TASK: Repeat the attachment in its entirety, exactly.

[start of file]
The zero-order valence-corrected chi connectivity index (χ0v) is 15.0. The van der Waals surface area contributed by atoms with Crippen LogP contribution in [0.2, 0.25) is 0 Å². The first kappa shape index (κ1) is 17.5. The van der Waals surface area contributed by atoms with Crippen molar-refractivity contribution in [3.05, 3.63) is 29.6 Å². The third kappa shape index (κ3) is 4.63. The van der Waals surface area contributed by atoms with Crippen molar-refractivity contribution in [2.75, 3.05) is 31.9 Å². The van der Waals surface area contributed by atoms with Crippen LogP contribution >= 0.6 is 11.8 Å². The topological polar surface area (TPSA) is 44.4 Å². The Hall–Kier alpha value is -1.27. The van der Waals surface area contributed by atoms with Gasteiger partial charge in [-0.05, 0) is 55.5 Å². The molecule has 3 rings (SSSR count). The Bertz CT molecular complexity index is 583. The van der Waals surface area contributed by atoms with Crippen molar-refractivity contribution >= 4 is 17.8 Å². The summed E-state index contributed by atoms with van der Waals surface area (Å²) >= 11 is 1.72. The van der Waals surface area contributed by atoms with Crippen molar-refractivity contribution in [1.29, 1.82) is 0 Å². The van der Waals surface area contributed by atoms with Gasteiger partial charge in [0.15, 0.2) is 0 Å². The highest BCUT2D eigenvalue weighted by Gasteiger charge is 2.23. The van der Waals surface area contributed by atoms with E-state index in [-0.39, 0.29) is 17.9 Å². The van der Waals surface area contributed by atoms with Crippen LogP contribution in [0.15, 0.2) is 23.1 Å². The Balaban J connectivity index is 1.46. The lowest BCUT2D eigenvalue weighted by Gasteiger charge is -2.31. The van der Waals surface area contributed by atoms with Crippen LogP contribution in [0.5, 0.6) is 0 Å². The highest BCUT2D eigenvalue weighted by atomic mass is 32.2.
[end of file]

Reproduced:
The zero-order valence-corrected chi connectivity index (χ0v) is 15.0. The van der Waals surface area contributed by atoms with Crippen LogP contribution in [0.2, 0.25) is 0 Å². The first kappa shape index (κ1) is 17.5. The van der Waals surface area contributed by atoms with Crippen molar-refractivity contribution in [3.05, 3.63) is 29.6 Å². The third kappa shape index (κ3) is 4.63. The van der Waals surface area contributed by atoms with Crippen molar-refractivity contribution in [2.75, 3.05) is 31.9 Å². The van der Waals surface area contributed by atoms with Crippen LogP contribution >= 0.6 is 11.8 Å². The topological polar surface area (TPSA) is 44.4 Å². The Hall–Kier alpha value is -1.27. The van der Waals surface area contributed by atoms with Gasteiger partial charge in [-0.05, 0) is 55.5 Å². The molecule has 3 rings (SSSR count). The Bertz CT molecular complexity index is 583. The van der Waals surface area contributed by atoms with Crippen molar-refractivity contribution >= 4 is 17.8 Å². The summed E-state index contributed by atoms with van der Waals surface area (Å²) >= 11 is 1.72. The van der Waals surface area contributed by atoms with Crippen molar-refractivity contribution in [1.29, 1.82) is 0 Å². The van der Waals surface area contributed by atoms with Gasteiger partial charge in [0.15, 0.2) is 0 Å². The highest BCUT2D eigenvalue weighted by Gasteiger charge is 2.23. The van der Waals surface area contributed by atoms with E-state index in [-0.39, 0.29) is 17.9 Å². The van der Waals surface area contributed by atoms with Crippen LogP contribution in [0.15, 0.2) is 23.1 Å². The Balaban J connectivity index is 1.46. The lowest BCUT2D eigenvalue weighted by Gasteiger charge is -2.31. The van der Waals surface area contributed by atoms with Crippen LogP contribution in [0.5, 0.6) is 0 Å². The highest BCUT2D eigenvalue weighted by atomic mass is 32.2.